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Afghanistan's Taliban movement confirms deal to open office in Qatar, 50,000 residents flee South Sudan tribal conflict, former Libyan rebel groups clash in Tripoli, and more.
Russia Today | Aug 22
Former Egyptian President Hosni Mubarak has been airlifted by helicopter out of Cairo's Tora Prison and flown to the army's International Medical C...
50,000 residents flee South Sudan tribal conflict [BBC Arabic, UK]
Presenter, Female #1
The United Nations said an estimated 50 thousand people fled their homes due to the violence in a remote border region of South Sudan after days of clashes between two tribes in the area. The United Nations reinforced its peacekeeping troops in the Pibor region, which has been witnessing conflicts between its two tribes.
Reporter, Male #1
Six months have passed since South Sudan was declared a country, yet the tribal violence among the ethnic minorities has not ended. Dozens were killed, mostly women and children, after nearly six thousand fighters from the Lou Nuer tribe attacked the Murle tribe in the Pibor region of Jonglei state, northwest of the capital Juba. The United Nations sent additional peacekeeping troops to the region as the government forces retook control of the city's center after days of fighting. The confrontations took place as the two rival tribes accused each other of organized cattle-thefts by semi-organized gunmen. However, the conflict essentially stems from more complicated cultural and political issues. The vice president of the republic is from the armed Lou Nuer tribe, while the Murle tribe, with its tough fighters, is known for its armed rebellion against Sudan People's Liberation Movement which rules the country. The tribal dispute, which has killed approximately 1,000 people in South Sudan in the last few months, is considered one of the most important obstacles hindering the development of the newly-established country.
Mubarak trial resumes after tow month hiatus [Press TV, Iran]
In Egypt, ousted President Hosni Mubarak and his two sons are back in court. Their trial resumes for the second time after a two month delay. The chief prosecutor said during the hearing that Mubarak devoted the last ten years of his three decades in power to ensure his son would succeed him. The former president, his sons Alaa and Gamal, as well as former Interior Minister Habib al-Adly faced charges ranging from corruption to the involvement in the deaths of hundreds of protestors in the uprising that unseated Mubarak last February. Mubarak could face the death penalty if found guilty.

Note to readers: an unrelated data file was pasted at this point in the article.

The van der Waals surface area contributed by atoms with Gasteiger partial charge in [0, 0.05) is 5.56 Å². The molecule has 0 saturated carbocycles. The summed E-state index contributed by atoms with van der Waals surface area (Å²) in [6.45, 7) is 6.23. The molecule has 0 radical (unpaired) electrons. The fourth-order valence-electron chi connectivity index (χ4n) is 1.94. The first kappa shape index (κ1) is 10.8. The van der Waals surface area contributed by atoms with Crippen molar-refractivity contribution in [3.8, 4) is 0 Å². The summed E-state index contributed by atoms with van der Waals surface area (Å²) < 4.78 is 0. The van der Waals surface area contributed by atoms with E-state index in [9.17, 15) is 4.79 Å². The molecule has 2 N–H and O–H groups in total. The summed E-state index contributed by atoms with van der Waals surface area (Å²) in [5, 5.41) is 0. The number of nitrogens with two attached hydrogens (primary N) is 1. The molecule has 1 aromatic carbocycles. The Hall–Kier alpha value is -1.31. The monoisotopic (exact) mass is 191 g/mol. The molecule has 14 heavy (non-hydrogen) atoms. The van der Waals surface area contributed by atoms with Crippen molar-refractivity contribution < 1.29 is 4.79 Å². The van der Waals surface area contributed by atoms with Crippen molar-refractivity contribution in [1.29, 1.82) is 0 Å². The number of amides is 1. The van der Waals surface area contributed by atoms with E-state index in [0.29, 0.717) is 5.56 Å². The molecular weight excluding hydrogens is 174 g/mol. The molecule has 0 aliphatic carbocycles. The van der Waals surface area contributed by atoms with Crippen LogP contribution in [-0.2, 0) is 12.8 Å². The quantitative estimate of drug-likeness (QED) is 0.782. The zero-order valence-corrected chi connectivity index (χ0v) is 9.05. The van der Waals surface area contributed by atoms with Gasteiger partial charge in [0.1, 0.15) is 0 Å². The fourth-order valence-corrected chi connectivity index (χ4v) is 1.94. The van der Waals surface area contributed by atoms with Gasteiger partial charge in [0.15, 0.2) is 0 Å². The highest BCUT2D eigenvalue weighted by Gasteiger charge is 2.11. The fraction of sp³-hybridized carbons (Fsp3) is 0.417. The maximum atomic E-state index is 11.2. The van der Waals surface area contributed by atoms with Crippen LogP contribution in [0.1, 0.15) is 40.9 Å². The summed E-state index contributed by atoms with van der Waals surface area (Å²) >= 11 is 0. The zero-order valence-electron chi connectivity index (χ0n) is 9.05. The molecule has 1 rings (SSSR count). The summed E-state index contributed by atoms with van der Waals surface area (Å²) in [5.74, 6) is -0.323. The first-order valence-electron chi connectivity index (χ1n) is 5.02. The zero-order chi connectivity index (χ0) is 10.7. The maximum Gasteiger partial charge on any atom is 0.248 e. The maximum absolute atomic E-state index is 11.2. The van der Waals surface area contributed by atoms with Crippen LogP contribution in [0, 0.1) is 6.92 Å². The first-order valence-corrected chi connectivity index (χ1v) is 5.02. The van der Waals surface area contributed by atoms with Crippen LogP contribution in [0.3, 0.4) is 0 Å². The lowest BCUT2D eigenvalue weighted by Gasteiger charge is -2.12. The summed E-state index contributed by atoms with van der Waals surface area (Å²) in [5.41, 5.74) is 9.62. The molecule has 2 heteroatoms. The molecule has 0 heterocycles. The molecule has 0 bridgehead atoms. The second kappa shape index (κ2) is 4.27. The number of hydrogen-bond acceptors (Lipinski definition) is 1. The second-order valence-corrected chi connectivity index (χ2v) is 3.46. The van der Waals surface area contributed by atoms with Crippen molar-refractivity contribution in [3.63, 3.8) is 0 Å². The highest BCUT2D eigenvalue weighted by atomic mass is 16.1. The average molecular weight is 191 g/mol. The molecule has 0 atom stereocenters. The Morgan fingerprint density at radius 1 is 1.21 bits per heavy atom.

Islamists nearing victory in final round of Egyptian parliamentary elections [Press TV, Iran]
Egyptian voters are casting their ballots in the third and final round of elections for the lower house of parliament. The poll is taking place over two days in nine provinces. The Muslim Brotherhood party won the biggest share of seats in the first two rounds. Islamic groups are expected to consolidate their gains in the third round. The elections are the first parliamentary polls since the overthrow of ousted President Hosni Mubarak last February. The elections are taking place amid growing opposition to the country's ruling military council. The process to elect a full assembly will end in February.
Former Libyan rebel groups clash in Tripoli [Press TV, Iran]
From Libya now: the latest reports we've been getting, telling us that five people have been killed in clashes between two groups of former revolutionary fighters in Libya. Press TV's Nick Jones is joining us now, live from Tripoli to share the latest with us. Nick, good to hear from you. Tell us what has been happening there and what all these clashes are about. Jones: Basically, fighting broke out today on a street near the central hospital in Tripoli, what has come to be known as the Central Field Hospital. It was an attack on a security office. We know a group of Misurati fighters went to try and collect a prisoner. However, the prisoner was not handed over.
Nigerian police fire tear gas to break up fuel protests [Press TV, Iran]
In Nigeria, police have clashed with protestors who opposed the removal of fuel subsidies. One protestor has been injured by live bullets and more than a dozen others have been detained. The protests broke out after the government ended the fuel subsidy that more than doubled fuel prices over the weekend. The protests turned violent after police fired tear gas at a rapidly growing number of protestors stopping the sale of gasoline and vandalizing gas stations. The protestors also lit a bonfire on a major highway to thwart the decision.
Afghanistan's Taliban movement confirms deal to open office in Qatar [Al Jazeera, Qatar]
Presenter, Male # 1